St. Vincent's has a very interesting history.
The foundation of St. Vincent's followed soon after the establishment in Dublin of the Society of St. Vincent de Paul in 1844. There was a seroius need for a school like St. Vincent's to look after the orphan boys of Dubin in the Nineteenth Century.
The Society purchased a house, 6 Mount Brown, near Kilmainham and the official opening ceremony took place on December 14th 1856.
When the accommodation at Mount Brown House proved to be inadequate, six acres of land (opposite the old turnpike at the junction of the Finglas and Glasnevin Roads - now the site of Dalcassian Downs), the property of a Captain Lindsay, were purchased. On September 8th, the foundation stone was laid by the Most Reverend Dr. Cullen, Archbishop of Dublin.
In 1863, the Christian Brothers took over the running of the school, replacing the Fathers of the Congregation of the Holy Ghost. It continued as an orphanage right up until 1970. The School continued to be called St Vincent's in honour of its patron St. Vincent de Paul, whose feast day is celebrated on the 19th of July.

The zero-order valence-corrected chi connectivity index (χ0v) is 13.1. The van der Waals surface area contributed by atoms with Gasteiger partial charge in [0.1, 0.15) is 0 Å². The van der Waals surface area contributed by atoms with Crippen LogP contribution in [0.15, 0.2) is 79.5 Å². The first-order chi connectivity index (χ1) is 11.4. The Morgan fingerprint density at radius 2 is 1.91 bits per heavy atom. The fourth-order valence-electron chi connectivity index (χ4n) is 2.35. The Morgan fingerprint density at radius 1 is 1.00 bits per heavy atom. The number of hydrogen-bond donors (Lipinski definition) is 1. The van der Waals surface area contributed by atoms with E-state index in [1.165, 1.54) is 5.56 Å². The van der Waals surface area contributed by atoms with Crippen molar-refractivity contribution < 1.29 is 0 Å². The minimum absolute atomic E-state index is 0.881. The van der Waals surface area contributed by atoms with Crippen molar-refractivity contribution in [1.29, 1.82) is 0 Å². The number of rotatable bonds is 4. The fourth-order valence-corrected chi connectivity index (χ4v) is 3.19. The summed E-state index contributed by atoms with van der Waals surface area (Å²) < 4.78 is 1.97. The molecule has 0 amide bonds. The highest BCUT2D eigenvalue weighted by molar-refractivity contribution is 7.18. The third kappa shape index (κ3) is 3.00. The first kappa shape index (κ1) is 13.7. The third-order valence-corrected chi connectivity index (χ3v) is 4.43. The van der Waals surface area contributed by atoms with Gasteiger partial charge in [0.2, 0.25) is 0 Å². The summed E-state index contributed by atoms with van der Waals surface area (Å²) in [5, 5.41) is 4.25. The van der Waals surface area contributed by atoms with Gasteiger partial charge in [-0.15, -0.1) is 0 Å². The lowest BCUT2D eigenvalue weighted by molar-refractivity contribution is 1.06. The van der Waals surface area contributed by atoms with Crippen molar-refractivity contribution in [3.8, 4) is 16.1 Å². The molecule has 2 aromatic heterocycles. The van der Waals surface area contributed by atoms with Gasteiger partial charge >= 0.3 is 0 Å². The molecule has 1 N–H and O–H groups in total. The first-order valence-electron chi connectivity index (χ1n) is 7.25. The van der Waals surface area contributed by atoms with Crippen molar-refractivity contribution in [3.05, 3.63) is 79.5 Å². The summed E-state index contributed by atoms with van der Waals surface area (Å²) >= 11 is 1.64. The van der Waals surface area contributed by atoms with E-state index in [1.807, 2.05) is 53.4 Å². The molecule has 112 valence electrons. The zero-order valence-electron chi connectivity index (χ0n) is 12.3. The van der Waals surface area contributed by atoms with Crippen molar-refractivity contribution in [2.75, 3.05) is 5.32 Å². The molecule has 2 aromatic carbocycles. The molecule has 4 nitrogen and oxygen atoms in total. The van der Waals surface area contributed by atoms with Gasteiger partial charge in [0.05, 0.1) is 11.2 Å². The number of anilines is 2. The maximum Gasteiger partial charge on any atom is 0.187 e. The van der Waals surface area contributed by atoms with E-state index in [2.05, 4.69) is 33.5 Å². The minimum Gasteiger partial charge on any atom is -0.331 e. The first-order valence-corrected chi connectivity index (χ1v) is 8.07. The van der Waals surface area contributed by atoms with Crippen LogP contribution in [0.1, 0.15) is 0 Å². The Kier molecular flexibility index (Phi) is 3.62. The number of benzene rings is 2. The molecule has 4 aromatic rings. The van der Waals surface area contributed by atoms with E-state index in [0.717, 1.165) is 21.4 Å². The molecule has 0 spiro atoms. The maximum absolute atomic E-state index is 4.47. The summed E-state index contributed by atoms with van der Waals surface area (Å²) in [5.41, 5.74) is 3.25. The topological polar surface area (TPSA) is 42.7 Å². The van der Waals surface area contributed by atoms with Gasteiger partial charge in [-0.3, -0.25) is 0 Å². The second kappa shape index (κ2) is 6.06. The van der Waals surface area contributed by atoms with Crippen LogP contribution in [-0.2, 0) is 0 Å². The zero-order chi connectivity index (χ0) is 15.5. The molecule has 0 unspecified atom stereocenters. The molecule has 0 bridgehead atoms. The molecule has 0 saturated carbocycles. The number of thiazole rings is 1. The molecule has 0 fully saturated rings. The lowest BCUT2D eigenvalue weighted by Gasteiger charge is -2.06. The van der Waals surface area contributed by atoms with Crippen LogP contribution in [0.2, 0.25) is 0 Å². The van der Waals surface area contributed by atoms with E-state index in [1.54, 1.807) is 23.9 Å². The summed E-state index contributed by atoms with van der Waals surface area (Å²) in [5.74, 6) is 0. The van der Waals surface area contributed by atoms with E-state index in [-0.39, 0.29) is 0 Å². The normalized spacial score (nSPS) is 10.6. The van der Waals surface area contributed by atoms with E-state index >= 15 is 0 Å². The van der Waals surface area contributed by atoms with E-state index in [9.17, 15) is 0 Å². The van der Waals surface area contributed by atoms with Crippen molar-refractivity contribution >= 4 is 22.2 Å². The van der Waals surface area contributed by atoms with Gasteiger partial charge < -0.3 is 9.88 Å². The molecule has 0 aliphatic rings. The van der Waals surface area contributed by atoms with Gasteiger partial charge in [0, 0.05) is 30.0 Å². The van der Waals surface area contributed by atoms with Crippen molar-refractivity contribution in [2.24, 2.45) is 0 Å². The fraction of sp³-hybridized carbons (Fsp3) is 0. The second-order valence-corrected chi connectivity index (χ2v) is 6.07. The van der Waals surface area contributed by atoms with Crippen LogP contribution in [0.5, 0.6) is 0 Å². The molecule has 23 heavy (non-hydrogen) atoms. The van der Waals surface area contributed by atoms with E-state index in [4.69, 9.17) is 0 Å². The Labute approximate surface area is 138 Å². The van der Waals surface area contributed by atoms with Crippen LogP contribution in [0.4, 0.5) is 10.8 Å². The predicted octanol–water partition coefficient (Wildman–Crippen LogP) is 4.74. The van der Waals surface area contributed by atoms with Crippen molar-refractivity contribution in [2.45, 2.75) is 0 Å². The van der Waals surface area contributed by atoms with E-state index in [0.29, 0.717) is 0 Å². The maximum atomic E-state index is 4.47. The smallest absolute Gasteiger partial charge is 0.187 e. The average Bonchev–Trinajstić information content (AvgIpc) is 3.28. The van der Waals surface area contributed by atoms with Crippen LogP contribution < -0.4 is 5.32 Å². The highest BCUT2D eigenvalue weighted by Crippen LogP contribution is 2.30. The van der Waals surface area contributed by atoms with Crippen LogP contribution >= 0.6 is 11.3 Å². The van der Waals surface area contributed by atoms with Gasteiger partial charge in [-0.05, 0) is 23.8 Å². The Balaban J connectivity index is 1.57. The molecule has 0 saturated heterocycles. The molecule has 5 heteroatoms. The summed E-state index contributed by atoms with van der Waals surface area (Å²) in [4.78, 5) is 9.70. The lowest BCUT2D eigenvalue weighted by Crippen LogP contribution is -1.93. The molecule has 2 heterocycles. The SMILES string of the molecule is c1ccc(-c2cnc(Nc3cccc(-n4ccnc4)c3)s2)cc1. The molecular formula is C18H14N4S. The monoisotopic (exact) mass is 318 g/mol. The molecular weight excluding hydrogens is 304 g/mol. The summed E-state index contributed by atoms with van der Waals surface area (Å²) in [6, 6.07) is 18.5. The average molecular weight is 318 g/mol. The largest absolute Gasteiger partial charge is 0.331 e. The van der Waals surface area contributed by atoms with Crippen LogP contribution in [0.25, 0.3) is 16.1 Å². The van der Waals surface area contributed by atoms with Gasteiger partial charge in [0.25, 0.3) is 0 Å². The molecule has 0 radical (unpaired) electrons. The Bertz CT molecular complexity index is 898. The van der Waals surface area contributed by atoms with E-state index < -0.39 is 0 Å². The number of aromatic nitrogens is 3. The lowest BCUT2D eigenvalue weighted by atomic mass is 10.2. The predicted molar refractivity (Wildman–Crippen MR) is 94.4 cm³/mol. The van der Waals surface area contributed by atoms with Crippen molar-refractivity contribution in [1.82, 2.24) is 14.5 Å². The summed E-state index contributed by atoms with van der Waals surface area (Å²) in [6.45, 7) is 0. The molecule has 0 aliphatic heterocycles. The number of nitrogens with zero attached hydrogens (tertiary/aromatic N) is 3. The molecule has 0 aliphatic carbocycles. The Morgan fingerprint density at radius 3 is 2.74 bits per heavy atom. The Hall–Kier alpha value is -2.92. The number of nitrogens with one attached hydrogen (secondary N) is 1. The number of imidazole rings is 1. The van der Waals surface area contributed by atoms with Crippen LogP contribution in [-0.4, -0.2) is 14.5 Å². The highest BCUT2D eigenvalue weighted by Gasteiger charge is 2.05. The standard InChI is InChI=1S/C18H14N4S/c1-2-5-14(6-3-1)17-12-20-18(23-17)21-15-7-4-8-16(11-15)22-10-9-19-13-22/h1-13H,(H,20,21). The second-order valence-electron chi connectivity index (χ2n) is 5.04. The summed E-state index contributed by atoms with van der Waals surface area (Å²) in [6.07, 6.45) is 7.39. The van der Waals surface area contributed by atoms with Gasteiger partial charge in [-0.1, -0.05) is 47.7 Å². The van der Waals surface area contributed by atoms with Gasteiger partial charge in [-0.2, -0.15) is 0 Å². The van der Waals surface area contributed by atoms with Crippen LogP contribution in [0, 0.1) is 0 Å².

In January 1927 the first day boys were enrolled. The building of te present primary School started in 1938 and it opened in August 1939. The present secondary school opened in 1965 and in 1968 the swimming pool was built. The gym, with its classrooms, oratory, handball alley and canteen were added in 1978. In 1989 an extension to the school was built which included four regular classrooms and a specialist laboratory.
The tradition of the School has developed from the vision of Edmund Rice. The fundamental purpose of the school is to produce well educated, mature citizens by developing the physical, emotional, aesthetic, moral and religious capacities of the students. School activities are designed to help the students come to a Christian maturity which leads them to base their lives on Christian principles.
in 2008 the Christian Brothers handed over the trusteeship of the school to ERST, the Edmund Rice Schools Trust, which now takes responsibility for the future development of the school in the tradition of Edmund Rice. The school will continue as an open, inclusive Catholic school working to provide the best possible education to all students in a caring and supportive school partnership and community.